July 2, 2001 -- Four years ago, at age 44, Seattle resident
Caroline Scott Brown underwent a hysterectomy with removal of ovaries.
"Immediately after recovering from the surgery when I found
out it was OK for me to start back having sex, I realized that it didn't feel
comfortable," Brown says. "I was dry as a bone. It was awful. I was
actually irritated just from touching my underwear, and I was avoiding sex.
By Sarah MahoneyNo, we're not picking on you - just trying to make you feel better. Seven
tips to help you roll with the punches this season.
There was a carpool mix-up: I thought it was my night to pick up the kids
outside the gym; another parent thought it was his. "What happened?" he
snarled, shaking his head. "Why are we both here right now?" As
chauffeuring snafus go, this was small potatoes. It isn't like we left our boys
standing in the snow. So why am I still smarting over his tone...
Brown was suffering from atrophic vaginitis, a condition in
which the vagina becomes dry and overly delicate in response to declining
levels of the female hormone estrogen, says Andrew Kaunitz, MD. This decrease
in estrogen happens naturally around menopause and temporarily while nursing a
baby. But the hormone also drops off quite sharply in women who have surgeries
like the one Brown had, especially when their ovaries, the glands that produce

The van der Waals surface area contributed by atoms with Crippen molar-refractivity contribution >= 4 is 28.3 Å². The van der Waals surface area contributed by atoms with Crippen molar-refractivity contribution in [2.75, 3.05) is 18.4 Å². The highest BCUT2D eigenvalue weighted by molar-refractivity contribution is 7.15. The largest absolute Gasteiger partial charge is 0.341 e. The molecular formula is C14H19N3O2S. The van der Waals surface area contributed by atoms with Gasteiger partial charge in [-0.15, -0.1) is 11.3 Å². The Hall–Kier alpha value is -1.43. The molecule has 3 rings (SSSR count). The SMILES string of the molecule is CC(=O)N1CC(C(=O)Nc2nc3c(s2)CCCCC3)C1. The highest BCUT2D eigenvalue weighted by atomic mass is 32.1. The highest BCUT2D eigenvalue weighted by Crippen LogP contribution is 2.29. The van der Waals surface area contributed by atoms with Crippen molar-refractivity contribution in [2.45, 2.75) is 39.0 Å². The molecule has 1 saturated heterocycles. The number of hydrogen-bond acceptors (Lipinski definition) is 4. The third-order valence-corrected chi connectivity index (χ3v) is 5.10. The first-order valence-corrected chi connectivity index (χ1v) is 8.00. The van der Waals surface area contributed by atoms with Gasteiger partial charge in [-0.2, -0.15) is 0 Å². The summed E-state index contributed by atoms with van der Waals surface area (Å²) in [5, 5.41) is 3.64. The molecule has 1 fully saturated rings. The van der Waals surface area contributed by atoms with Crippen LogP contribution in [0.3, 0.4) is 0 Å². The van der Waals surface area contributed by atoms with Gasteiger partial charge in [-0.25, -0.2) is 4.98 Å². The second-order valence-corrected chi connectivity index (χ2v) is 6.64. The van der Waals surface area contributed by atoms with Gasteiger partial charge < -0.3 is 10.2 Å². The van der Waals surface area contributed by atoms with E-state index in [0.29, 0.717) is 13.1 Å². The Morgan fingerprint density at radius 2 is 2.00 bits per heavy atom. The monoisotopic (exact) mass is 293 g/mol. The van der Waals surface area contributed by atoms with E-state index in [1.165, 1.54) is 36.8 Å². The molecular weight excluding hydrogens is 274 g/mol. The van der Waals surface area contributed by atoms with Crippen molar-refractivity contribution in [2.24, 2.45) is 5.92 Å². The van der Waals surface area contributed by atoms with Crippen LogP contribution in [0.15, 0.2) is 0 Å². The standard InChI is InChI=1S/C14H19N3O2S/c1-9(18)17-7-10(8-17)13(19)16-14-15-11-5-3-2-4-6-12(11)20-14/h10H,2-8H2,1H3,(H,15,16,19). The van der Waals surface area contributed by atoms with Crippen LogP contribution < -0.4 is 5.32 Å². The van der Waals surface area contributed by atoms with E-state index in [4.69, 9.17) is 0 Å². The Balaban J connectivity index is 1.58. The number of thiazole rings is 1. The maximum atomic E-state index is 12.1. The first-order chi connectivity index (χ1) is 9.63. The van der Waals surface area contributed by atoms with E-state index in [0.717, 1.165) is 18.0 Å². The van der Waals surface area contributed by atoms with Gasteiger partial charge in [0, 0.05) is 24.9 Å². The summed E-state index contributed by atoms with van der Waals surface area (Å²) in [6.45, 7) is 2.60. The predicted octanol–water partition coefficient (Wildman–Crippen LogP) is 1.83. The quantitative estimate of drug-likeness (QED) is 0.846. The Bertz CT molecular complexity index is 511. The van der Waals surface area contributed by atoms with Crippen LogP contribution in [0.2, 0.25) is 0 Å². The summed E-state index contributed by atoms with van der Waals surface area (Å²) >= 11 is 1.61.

estrogen, are removed.
The changes women will notice are quite visible, says Gloria
Bachmann, MD, associate dean for women's health at the Robert Wood Johnson
Medical School in New Brunswick, N.J.
"One of the first signs one sees on pelvic examination is
that the vaginal area is very dry, it's very pale, and it loses the wrinkling
that most younger women have," she says. "As it progresses, the vaginal
area gets thinner and smoother, and it easily bleeds. ... The degree of it is
sometimes variable. A 50-year-old who comes in today to see me may have
horrible symptoms, whereas another 50-year-old may not be at that point and may
still have some lubrication."
All these changes can make atrophic vaginitis, "a very
important but frequently not discussed caused of female sexual
dysfunction," says Kaunitz, professor and assistant chairman of the
department of obstetrics and gynecology at the University of Florida Health
Science Center in Jacksonville and director of menopausal services for the
University of Florida Medical Women's Center.
'Not an Automatic Thing'
Atrophic vaginitis occurs to a certain degree in all women as
they age and their estrogen declines. Even women taking hormone replacement
therapy are not immune because it is not always enough estrogen to keep things
And fortunately, not everyone will have the most troubling
symptoms, which can have a major impact on quality of life, especially sex
"It's not an automatic thing," says Susan Love, MD, who
specializes in women's health and is the author of many books on the topic,
including Dr. Susan Love's Hormone Book. "In studies, only about
10%-20% of all women will get vaginal dryness [after menopause]. There are
Seeking Help and Staying Active
But for those women who are affected, many are embarrassed to
discuss vaginal discomfort with their physician. Others feel that uncomfortable
sex is a natural and unavoidable aspect of getting older. But nothing could be
further from the truth, says Kaunitz.